To do what I do for the children at the school – it's my own childhood. I am just recapturing, because I sit on the ground, on the classroom floor, when I have got the little ones with me, because I'm no different and I'm on their same level. Because I am older doesn't mean I have to stand and be any bigger than them., I sit on the floor,and I'm back to my time at school. It's just like being a kid yourself – the kid that you should have been when you were growing up.

A lifetime of living with memories of her forced removal from her family and her subsequent life in institutions led Mary to research, collect, write and lecture about her experiences and the impact that they have had on her life.

Why it is important for members of the Stolen Generations, such as Mary, to speak abut their experiences

Mary Terszak holding a copy of her book Orphaned by the Colour of My Skin: A Stolen Generation Story.
Mary Terszak holding a copy of her book Orphaned by the Colour of My Skin: A Stolen Generation Story. Photo: Lannon Harley.

MARY TERSZAK: I think it is high time Aboriginal people did have a voice. And I think that is one of the things that I learnt going to university – to be empowered. Because I think for years and years our people never talked. We were shunned at or 'don't speak, I am not talking to you', and those types of attitudes, so to now finally stand up and have a voice within your own country ... It's a black Australia and why weren't we given a voice to talk? And the fears were, if you educate Aboriginal people, this country was gone be in for a bit of a shock, so that's why Aboriginal people never spoke up till we later on got people who found their voices to be activists. Because it's the only way you can be an Aboriginal leader, an activist, and get up there and raise the awareness of the white people, and we do have the right to speak.

And to talk about the Stolen Generations is important because people think there is no Stolen Generations, they thought that it was in the 'best interest of the child'. Well that wasn't in the best interest of myself, I know that.

And I think that for myself and for most Aboriginal people, I think that each and every one has their own stories that relate to the fact [that] it wasn't right and it should never have happened. And why were Indigenous people taken to be with white people? It wasn't as if they were going to have their own culture still because we had a cultural genocide. In the hope that we didn't go back to our own people? But because there is something missing in your heart, you have got to find out who you belong to. And that goes for any child, irrespective of colour or whatever – they have to find out who they belong to. So when we find out who we belong to, it's heart-breaking but it also gives us a chance to talk about it and not feel shamed that we do have a voice to be able to talk about what's happened in this country.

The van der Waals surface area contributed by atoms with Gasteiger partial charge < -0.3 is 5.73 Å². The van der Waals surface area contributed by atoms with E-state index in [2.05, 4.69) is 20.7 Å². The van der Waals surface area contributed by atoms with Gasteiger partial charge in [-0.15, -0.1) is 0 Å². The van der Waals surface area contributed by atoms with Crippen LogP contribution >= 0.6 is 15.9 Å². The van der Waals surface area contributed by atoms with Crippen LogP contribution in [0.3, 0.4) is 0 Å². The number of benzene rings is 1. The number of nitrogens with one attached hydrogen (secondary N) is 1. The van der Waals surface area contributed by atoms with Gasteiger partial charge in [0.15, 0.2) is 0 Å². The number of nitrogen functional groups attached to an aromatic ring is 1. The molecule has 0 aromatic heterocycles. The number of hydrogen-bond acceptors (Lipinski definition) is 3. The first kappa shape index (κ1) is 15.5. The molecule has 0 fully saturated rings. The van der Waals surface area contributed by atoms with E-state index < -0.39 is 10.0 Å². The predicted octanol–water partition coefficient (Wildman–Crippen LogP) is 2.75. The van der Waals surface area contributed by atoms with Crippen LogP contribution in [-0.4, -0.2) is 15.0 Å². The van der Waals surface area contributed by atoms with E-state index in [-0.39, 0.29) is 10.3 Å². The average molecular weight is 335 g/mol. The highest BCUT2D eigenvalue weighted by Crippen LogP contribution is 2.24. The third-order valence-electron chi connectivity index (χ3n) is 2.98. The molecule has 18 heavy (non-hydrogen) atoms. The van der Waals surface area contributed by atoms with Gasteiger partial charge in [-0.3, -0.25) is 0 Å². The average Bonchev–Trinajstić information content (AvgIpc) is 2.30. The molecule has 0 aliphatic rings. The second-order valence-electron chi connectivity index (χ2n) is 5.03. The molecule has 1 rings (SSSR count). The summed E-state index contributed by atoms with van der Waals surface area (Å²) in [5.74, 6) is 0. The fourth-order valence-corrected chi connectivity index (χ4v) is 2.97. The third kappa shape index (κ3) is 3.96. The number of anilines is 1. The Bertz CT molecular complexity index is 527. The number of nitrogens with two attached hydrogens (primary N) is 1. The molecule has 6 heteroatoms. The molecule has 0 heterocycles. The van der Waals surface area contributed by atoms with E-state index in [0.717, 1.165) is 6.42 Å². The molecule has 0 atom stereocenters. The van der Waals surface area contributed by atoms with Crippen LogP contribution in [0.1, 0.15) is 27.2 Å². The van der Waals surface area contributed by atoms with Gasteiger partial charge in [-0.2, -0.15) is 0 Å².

In other countries it's known – we learnt about how it was for the Jewish people, which was [the] dreadful Holocaust. We learnt about that, yet we didn't learn about our own back yard, what the history was. So we need to all now stand up, say what it is and be acknowledged as it was for Sorry [Day] – we were acknowledged, at last, as people. And to me, I think it gives the greatest feeling for people to be aware and understand because they don't really know. They say 'oh, we weren't taught this at school, we never learnt about that,' and I say 'well that's why I did my degree'. We had to find out our background and to stay proud now and say it, even though it hurts, it hurts. But at least I am giving to people a bit of knowledge about what it's all about and hopefully they can walk away and understand that it is happening, it has happened, and we will never ever go back and do it again.

Note

Sections of Mary's complete interview transcript have not been included here and emphasis has been added.